Development of the senses of sharks
Sharks owe much of their effectiveness as predators to their good sensory system. Their senses are not integrated but depend on each other to provide reliable acuity. Sharks can smell thousands of times better than any human being and can detect at long distances chemicals in the water.
The purpose of their senses is mainly survival and, primarily, on the quest for food. While their senses are more sensitive than those of humans, they do not have only five, but one more.
Not all sharks have the same vision capability. Some are more sensitive to light while others have poor sight. Most have a relatively broad field of vision, as in the case of the hammerhead shark (believed to be able to see 360 °). The eyes are not unusual because they are similar to those of other vertebrate animals. They have the “tapetum lucidum” a layer of tissue that protects eyes from the marine environment, and since it is behind the retina, it reflects the light favorably and allows the sharks to have good visibility in dark conditions.
Some species that live close to the surface do not need a particularly sharp vision as their habitat reaches a lot of sunlight. On the contrary, benthic sharks have larger eyes and better vision. By the way, sharks can not close their eyelids, and some can probably see the colors.
Sharks can not close their eyelids, and some can probably see the colors.
Sharks have nostrils that they only use to smell. When they swim, water flows through the nostrils, is introduced into the nasal duct and moves the last folds of the skin that has sensory cells. Some sharks, such as the lemon shark (Negaprion brevirostris), can detect a small amount of blood in the water.
The sense of smell is directional, this means that if the aroma comes from the left side of the shark, the shark first perceives it precisely in the left fossa rather than the right and can detect the location of the source of the smelling.
It is necessary to emphasize that they are very sensitive to odors and can differentiate a prey from another shark and even from a predator and respond in a decisive way to the smell produced by a wounded or fearful prey.
Their sense of hearing is also sharp although they do not have ears, but small openings in the sides of the head and inner ears similar to those of some mammals.
Under the sea, sharks have the ability to hear sounds in a range wider than the human ear and detect the sound source from many kilometers away. This capability is especially useful when hunting because if they listen to the low-frequency sounds produced by injured animals, they do not hesitate to follow the source until they reach the prey and feed on it.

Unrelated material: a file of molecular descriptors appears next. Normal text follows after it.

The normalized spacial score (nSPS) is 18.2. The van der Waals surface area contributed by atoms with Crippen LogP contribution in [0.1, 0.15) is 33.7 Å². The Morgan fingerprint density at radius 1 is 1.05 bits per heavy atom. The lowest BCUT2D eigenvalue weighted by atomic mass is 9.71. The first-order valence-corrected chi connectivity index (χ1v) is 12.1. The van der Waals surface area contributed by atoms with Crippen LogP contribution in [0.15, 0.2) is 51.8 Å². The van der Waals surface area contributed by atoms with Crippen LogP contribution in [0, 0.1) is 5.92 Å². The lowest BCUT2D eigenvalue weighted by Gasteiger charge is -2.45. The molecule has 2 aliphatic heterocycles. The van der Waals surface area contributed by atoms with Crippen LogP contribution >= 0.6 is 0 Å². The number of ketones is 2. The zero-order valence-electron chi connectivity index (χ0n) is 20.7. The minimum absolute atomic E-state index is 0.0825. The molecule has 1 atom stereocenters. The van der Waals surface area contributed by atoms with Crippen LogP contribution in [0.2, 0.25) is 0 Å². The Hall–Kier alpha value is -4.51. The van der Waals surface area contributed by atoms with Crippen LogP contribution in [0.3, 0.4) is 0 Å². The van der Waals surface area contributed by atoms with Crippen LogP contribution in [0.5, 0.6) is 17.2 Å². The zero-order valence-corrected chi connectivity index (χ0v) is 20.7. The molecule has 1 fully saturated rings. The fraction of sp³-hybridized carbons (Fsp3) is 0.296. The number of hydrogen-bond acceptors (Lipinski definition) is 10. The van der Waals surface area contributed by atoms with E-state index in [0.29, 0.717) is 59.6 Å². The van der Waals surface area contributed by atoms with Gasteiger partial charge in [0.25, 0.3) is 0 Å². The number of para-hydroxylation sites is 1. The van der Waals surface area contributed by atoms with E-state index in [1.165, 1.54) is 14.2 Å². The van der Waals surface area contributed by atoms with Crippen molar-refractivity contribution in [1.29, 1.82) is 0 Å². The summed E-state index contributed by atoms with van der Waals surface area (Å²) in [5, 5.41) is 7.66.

Thousands of dermal denticles cover the skin of sharks, but this feature does not prevent the loss of sensitivity. In fact, under the skin there are numerous nerve endings important for detecting surfaces and some species have a kind of beards around the mouth, necessary to stir the sand in the search for food.
Their teeth are another tool because their stretchy jaws allow a touch of identification. As their teeth have pressure-sensitive nerves, sharks often bite to test and determine whether or not what is touched is edible.
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The sense of taste is not as developed as the other senses because it is not necessary to detect prey. However, sharks have taste buds all over the inside of the mouth and throat and not just on the tongue. Before they decide to eat something, they bite a piece and from the taste accept to eat it or to reject it if it is not part of its conventional diet.
This sense is very sensitive to the fat contained in the meat tissues, since many sharks maintain a high-fat diet.
This sixth sense is unique and allows sharks to detect small electric fields.
This sixth sense is unique and allows sharks to detect small electric fields generated by living beings, even if they are hidden or semi-buried in the sand.
The organs responsible for electro-perception are the Ampullae of Lorenzini and each shark has hundreds and thousands of them scattered around the muzzle. The Ampullae connect to the pores of the skin by thin tubes filled with a gelatin-like substance.
It is a system that endows sharks with the ability to detect changes in water pressure. It consists of a set of tubes full of liquid located on each side of the body from the head to the tail. If something approaches the animal, the water enters the pores and flows through the lateral line stimulating the sensory cells and at the same time, alerting about possible dangers.
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